Some 160 to 200 million years ago, Antarctica, Africa, South America, India and Australia split from Gondwana and slowly moved to their current locations. Left behind, deep beneath the ice of Antarctica, is the evidence that can be linked to the younger continents.
Unearthing the Secrets Beneath Antarctica’s Ice: Remnants of Lost Continents Discovered
A Window to Earth’s Geological History
While not the mythical Atlantis, the recent discovery of remnants of ancient continents beneath Antarctica’s thick ice sheets will undoubtedly reshape our understanding of Earth’s geological history. Researchers were able to glimpse the terrain beneath Antarctica’s ice using the European Space Agency’s gravity mapping satellite, uncovering a long-lost landscape scattered with cratons—large, stable blocks of Earth’s crust that are remnants of ancient continents.
Cratons: The Building Blocks of Continents
Cratons are part of Earth’s lithosphere, which encompasses the crust and upper mantle. They are typically found at the center of modern continental plates, and their study allows scientists to better comprehend our planet’s evolution throughout history and its ongoing development.
he discovery was made possible by the European Space Agency’s Gravity Field and Steady-State Ocean Circulation Explorer (GOCE) satellite, launched in 2009 to measure Earth’s gravity strength. The GOCE collected data until 2013, disintegrating near the Falkland Islands in the South Atlantic Ocean afterward. Fortunately, the wealth of data it gathered was saved for further analysis.
Mapping the Hidden World Beneath Antarctica
Researchers utilized the gravity mapping data recorded by GOCE to map the terrain beneath Antarctica’s ice, much like seafloor mapping. “These gravity images are revolutionizing our ability to study the least understood continent on Earth, Antarctica,” said co-author Fausto Ferraccioli, science leader of geology and geophysics at the British Antarctic Survey.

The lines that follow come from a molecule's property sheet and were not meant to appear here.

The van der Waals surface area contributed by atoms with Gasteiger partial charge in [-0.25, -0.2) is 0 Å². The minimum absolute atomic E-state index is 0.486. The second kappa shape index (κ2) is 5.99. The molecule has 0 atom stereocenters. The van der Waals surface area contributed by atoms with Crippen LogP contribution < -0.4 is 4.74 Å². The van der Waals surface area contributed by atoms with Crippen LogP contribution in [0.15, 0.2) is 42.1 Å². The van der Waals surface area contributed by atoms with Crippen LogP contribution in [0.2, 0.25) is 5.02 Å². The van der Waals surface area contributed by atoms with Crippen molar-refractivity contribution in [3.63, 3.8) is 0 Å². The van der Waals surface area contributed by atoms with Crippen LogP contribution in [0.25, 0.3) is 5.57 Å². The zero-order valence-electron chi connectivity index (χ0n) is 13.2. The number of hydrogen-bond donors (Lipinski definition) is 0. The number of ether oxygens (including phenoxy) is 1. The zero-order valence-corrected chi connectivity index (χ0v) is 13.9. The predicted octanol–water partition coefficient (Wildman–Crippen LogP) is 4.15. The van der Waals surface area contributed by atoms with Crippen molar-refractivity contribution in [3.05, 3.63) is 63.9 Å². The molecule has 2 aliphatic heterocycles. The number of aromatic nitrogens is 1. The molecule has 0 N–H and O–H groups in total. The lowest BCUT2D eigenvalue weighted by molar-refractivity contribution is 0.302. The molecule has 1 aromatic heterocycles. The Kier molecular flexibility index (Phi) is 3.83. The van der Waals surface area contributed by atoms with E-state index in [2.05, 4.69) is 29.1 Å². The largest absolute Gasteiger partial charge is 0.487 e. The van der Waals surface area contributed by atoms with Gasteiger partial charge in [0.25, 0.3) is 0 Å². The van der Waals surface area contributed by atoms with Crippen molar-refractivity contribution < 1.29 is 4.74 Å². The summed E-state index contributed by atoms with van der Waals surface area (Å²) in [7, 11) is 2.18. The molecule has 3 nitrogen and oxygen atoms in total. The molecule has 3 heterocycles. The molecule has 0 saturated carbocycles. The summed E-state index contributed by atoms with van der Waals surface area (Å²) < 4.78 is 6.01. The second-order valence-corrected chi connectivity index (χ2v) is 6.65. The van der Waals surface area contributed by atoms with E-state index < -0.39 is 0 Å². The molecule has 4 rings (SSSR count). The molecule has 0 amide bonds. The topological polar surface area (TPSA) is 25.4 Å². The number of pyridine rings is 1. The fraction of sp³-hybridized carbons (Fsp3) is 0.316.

As detailed in the Journal Scientific Reports, the scientists employed GOCE data to determine the rate of gravity acceleration changes and to analyze discrepancies in Earth’s horizontal and vertical gravity field components. By incorporating seismological data, they constructed three-dimensional images of Earth’s plate tectonics and cratons.
Cratons: A Glimpse into Ancient Continents
Cratons are ancient and stable components of the continental lithosphere, which consists of Earth’s topmost layers, the crust and uppermost mantle. Generally found in the interiors of tectonic plates, cratons have often endured cycles of continental merging and rifting.
“In East Antarctica, we see an exciting mosaic of geological features that reveal fundamental similarities and differences between the crust beneath Antarctica and other continents it was joined to until 160 million years ago,” explained Ferraccioli.
The 3D images exposed that parts of West Antarctica possess a significantly thinner crust and lithosphere compared to East Antarctica, which shares similarities with Australia and India. East Antarctica contains remnants of land believed to have been part of Gondwana, a long-lost supercontinent spanning an astonishing 39,000,000 square miles.
With 98% of Antarctica covered by two kilometers of ice, studies like these help uncover the rich history of the continent and remind us that there is still much to discover beneath the ice.
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